Due to COVID-19, developers like Roger O’Steen Jacksonville PARC Group have seen big changes in real estate trends since the beginning of 2020.
More Homeowners in Danger of Foreclosure
Since so many people lost income due to reductions in hours and layoffs, the number of people who faced losing their houses this year increased dramatically. The CARES act helped to stem this somewhat because it implemented assistance to homeowners with mortgage forbearance and to renters by temporarily stopping evictions. The eviction moratorium has run out. Therefore, many people may lose their housing, and property owners may see a loss in rental income.
Home Sales Have Decreased
While the average price of a home has continued to rise, home sales have sharply decreased. Sellers put off listing their homes or took down their listings because of the danger of letting people into their homes during the pandemic. Developers of higher-end properties like Roger OSteen Jacksonville have not been affected as much as the average seller. Due to decreased income and continued business shutdowns, fewer people are able to afford a home. Potential buyers may be delaying their purchase in hopes that prices will come down. If more businesses reopen soon, companies may be able to build more affordable housing but the timeline for that is unknown.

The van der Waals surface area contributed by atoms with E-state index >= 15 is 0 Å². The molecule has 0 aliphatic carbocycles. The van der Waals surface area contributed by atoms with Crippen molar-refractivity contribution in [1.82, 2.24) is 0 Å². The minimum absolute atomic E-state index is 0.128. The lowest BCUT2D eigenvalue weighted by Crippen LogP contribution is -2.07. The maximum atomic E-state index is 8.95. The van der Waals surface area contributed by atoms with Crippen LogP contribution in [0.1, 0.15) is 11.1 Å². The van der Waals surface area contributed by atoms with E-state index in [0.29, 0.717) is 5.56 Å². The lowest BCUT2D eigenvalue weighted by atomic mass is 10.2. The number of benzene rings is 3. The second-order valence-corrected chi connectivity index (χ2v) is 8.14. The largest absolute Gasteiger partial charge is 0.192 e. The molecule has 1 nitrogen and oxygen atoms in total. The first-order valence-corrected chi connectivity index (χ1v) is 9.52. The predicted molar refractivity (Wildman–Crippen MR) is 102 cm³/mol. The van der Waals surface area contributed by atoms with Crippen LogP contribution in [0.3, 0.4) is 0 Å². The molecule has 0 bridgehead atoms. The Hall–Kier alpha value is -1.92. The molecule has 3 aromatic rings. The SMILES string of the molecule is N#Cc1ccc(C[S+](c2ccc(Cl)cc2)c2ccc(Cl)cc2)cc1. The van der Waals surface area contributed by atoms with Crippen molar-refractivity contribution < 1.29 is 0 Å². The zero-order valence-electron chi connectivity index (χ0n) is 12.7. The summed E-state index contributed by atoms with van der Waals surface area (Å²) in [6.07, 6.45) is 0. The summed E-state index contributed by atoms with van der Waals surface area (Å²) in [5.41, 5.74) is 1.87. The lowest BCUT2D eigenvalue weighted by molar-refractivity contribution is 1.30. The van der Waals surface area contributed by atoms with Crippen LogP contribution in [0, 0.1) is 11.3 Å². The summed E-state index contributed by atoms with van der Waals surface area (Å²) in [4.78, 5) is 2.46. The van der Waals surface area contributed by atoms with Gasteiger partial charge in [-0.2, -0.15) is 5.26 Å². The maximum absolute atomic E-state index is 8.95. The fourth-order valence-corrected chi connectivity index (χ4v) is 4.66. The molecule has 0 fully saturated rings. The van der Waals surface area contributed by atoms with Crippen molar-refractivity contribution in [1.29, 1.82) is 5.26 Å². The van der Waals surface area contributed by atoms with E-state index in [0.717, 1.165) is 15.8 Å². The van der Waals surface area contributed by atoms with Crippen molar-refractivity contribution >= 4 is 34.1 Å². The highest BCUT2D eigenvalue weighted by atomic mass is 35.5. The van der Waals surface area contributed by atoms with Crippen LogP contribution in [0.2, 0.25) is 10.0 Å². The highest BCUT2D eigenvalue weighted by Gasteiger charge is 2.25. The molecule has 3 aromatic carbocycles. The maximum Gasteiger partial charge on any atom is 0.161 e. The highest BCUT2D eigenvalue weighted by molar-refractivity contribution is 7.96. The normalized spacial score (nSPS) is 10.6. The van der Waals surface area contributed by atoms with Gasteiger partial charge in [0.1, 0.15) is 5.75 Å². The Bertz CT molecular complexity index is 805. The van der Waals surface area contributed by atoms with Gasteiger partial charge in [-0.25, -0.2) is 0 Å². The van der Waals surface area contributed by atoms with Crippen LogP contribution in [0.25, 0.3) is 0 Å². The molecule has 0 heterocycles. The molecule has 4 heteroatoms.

Falling Mortgage Rates
Pre-COVID predictions held that mortgage rates would not change much in 2020. However, starting in February, mortgage rates began to go down. The pandemic caused a tumultuous market and the average mortgage rate hit unsurpassed lows several times throughout the summer. While drops in rates may not plummet again in the last quarter of the year, they will probably continue to steadily decrease.
More Homeowners Refinanced This Year
When mortgage interest rates took a nosedive in March, more and more people refinanced their loans at the lower rates. This resulted in some banks curtailing their cuts in interest rates at least slightly. This trend will most likely flatten out from this point forward because the rates are not predicted to take another large dip.